quadratus femoris muscle


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quadratus femoris

A muscle of the hip/thigh located at the upper lateral border of tuberosity of ischium.
 
Action
Lateral adduction and rotation of thigh.
 
Nerve
L4, L5, S1.
 
Insertion
Quadrate tubercle of femur, intertrochanteric crest.

quad·ra·tus fem·o·ris mus·cle

(kwah-drā'tŭs fem'ŏr-is mŭs'ĕl)
Insertion, intertrochanteric ridge; origin, lateral border of tuberosity of ischium; action, rotates thigh laterally; nerve supply, nerve to quadratus femoris (sacral plexus).
Synonym(s): musculus quadratus femoris [TA] .
References in periodicals archive ?
Persistent sciatica induced by quadratus femoris muscle tear and treated by surgical decompression: a case report.
Ischiofemoral impingement (IFI) is characterized by a narrowed space between the ischial tuberosity and the lesser trochanter resulting in repetitive impingement of the quadratus femoris muscle (Figure 4).
Edema of the quadratus femoris muscle may be visible in patients with IFI and some patients may present with fatty infiltration of the quadratus femoris muscle which is sometimes combined with muscle atrophy.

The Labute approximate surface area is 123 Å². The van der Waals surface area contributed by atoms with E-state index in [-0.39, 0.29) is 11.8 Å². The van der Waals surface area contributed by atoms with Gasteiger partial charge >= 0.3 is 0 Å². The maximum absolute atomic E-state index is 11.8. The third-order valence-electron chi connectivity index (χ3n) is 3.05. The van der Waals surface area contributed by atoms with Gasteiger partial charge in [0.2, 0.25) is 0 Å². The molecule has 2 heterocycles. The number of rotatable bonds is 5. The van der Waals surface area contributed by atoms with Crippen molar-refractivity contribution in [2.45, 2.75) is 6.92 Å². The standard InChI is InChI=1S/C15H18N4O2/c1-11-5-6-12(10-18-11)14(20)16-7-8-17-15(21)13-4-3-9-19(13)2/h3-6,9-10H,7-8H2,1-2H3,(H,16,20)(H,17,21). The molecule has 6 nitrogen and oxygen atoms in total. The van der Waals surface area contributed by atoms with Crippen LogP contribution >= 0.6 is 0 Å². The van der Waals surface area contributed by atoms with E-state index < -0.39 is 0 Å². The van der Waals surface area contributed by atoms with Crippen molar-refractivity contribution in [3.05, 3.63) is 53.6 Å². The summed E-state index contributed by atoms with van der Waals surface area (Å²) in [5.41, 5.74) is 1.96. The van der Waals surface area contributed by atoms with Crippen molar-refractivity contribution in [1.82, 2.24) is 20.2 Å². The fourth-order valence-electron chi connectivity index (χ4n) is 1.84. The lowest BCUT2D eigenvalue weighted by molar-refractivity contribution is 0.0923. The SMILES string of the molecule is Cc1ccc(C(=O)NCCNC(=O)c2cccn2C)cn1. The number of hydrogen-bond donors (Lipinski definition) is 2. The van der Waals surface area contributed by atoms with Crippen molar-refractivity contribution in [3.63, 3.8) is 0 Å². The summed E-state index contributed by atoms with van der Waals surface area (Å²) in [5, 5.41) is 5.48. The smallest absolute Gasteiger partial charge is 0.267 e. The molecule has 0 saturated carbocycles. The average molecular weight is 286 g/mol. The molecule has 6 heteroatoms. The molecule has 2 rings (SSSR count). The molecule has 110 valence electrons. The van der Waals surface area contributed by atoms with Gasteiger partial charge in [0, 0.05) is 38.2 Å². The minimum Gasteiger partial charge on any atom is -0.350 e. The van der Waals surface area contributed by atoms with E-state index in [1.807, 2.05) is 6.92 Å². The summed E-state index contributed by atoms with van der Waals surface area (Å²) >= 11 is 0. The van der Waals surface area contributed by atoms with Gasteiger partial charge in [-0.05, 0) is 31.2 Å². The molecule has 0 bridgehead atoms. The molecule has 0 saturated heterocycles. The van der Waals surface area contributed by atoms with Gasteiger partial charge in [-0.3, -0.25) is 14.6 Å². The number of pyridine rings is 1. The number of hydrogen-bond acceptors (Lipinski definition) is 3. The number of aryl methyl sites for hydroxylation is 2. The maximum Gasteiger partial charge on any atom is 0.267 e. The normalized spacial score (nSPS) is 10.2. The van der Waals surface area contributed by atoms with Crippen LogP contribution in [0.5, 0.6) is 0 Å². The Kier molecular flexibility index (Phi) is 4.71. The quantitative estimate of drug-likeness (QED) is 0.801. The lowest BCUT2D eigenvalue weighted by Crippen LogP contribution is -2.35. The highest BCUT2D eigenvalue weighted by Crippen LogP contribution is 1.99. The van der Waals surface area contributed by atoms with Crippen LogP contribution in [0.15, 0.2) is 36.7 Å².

The objective of surgery is to widen the space by resecting the bone from the lesser trochanter or ischium or releasing the quadratus femoris muscle.
Caption: Figure 5 Axial ultrasound image of the left hip showing the borders of the quadratus femoris muscle.
Ischiofemoral impingement syndrome: an entity with hip pain and abnormalities of the quadratus femoris muscle.
Various types of osteosynthesis options available are valgus osteotomy, free or vascularised fibular graft,[2] quadratus femoris muscle pedicle graft,[3] combined osteotomy with fibular graft[2] and Non vascularised cortical autografts.
It would appear the inferior to middle-medial to lateral portion of the hip joint are supplied by branches of the sciatic nerve directly, or through the trunk that is given off to the quadratus femoris muscle.
The periosteum distal to the quadratus femoris muscle is also incised and mobilized posteriorly and distally.
crossing posteriorly to the obturator internus, gemelli and the quadratus femoris muscles (Williams et al.

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